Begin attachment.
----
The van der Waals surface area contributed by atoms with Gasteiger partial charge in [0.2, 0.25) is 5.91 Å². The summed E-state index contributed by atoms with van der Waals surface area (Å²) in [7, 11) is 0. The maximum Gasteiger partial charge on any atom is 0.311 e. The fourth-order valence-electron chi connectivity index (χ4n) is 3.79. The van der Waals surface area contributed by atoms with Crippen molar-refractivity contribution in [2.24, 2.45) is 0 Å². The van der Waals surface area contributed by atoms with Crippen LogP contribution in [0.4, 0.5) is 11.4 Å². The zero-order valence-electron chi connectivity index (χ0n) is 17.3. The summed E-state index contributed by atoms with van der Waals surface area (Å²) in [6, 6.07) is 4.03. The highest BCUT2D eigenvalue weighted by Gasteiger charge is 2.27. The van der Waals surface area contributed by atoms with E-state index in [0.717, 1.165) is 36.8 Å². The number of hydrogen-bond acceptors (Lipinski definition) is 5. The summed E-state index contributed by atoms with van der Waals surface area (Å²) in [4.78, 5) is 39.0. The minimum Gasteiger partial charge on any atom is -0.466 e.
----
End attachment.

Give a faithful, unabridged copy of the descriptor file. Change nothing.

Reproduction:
The van der Waals surface area contributed by atoms with Gasteiger partial charge in [0.2, 0.25) is 5.91 Å². The summed E-state index contributed by atoms with van der Waals surface area (Å²) in [7, 11) is 0. The maximum Gasteiger partial charge on any atom is 0.311 e. The fourth-order valence-electron chi connectivity index (χ4n) is 3.79. The van der Waals surface area contributed by atoms with Crippen molar-refractivity contribution in [2.24, 2.45) is 0 Å². The van der Waals surface area contributed by atoms with Crippen LogP contribution in [0.4, 0.5) is 11.4 Å². The zero-order valence-electron chi connectivity index (χ0n) is 17.3. The summed E-state index contributed by atoms with van der Waals surface area (Å²) in [6, 6.07) is 4.03. The highest BCUT2D eigenvalue weighted by Gasteiger charge is 2.27. The van der Waals surface area contributed by atoms with E-state index in [0.717, 1.165) is 36.8 Å². The number of hydrogen-bond acceptors (Lipinski definition) is 5. The summed E-state index contributed by atoms with van der Waals surface area (Å²) in [4.78, 5) is 39.0. The minimum Gasteiger partial charge on any atom is -0.466 e.